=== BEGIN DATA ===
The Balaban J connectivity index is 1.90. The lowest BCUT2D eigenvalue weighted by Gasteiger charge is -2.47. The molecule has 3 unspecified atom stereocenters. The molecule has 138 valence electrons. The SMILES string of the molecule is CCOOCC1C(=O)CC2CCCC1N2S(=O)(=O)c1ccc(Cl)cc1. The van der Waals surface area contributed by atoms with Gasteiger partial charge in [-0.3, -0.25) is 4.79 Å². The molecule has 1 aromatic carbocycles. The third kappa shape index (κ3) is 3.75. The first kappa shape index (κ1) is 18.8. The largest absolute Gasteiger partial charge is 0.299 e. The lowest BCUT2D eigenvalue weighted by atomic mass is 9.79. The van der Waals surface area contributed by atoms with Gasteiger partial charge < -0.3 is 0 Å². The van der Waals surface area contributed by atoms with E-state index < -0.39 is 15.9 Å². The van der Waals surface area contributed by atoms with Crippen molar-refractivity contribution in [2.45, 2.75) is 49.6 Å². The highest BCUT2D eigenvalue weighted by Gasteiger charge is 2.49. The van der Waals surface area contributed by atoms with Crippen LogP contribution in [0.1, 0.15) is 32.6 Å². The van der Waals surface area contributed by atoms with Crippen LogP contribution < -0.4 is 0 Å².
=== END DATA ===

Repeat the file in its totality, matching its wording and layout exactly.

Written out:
The Balaban J connectivity index is 1.90. The lowest BCUT2D eigenvalue weighted by Gasteiger charge is -2.47. The molecule has 3 unspecified atom stereocenters. The molecule has 138 valence electrons. The SMILES string of the molecule is CCOOCC1C(=O)CC2CCCC1N2S(=O)(=O)c1ccc(Cl)cc1. The van der Waals surface area contributed by atoms with Gasteiger partial charge in [-0.3, -0.25) is 4.79 Å². The molecule has 1 aromatic carbocycles. The third kappa shape index (κ3) is 3.75. The first kappa shape index (κ1) is 18.8. The largest absolute Gasteiger partial charge is 0.299 e. The lowest BCUT2D eigenvalue weighted by atomic mass is 9.79. The van der Waals surface area contributed by atoms with Gasteiger partial charge < -0.3 is 0 Å². The van der Waals surface area contributed by atoms with E-state index < -0.39 is 15.9 Å². The van der Waals surface area contributed by atoms with Crippen molar-refractivity contribution in [2.45, 2.75) is 49.6 Å². The highest BCUT2D eigenvalue weighted by Gasteiger charge is 2.49. The van der Waals surface area contributed by atoms with Crippen LogP contribution in [0.1, 0.15) is 32.6 Å². The van der Waals surface area contributed by atoms with Crippen LogP contribution < -0.4 is 0 Å².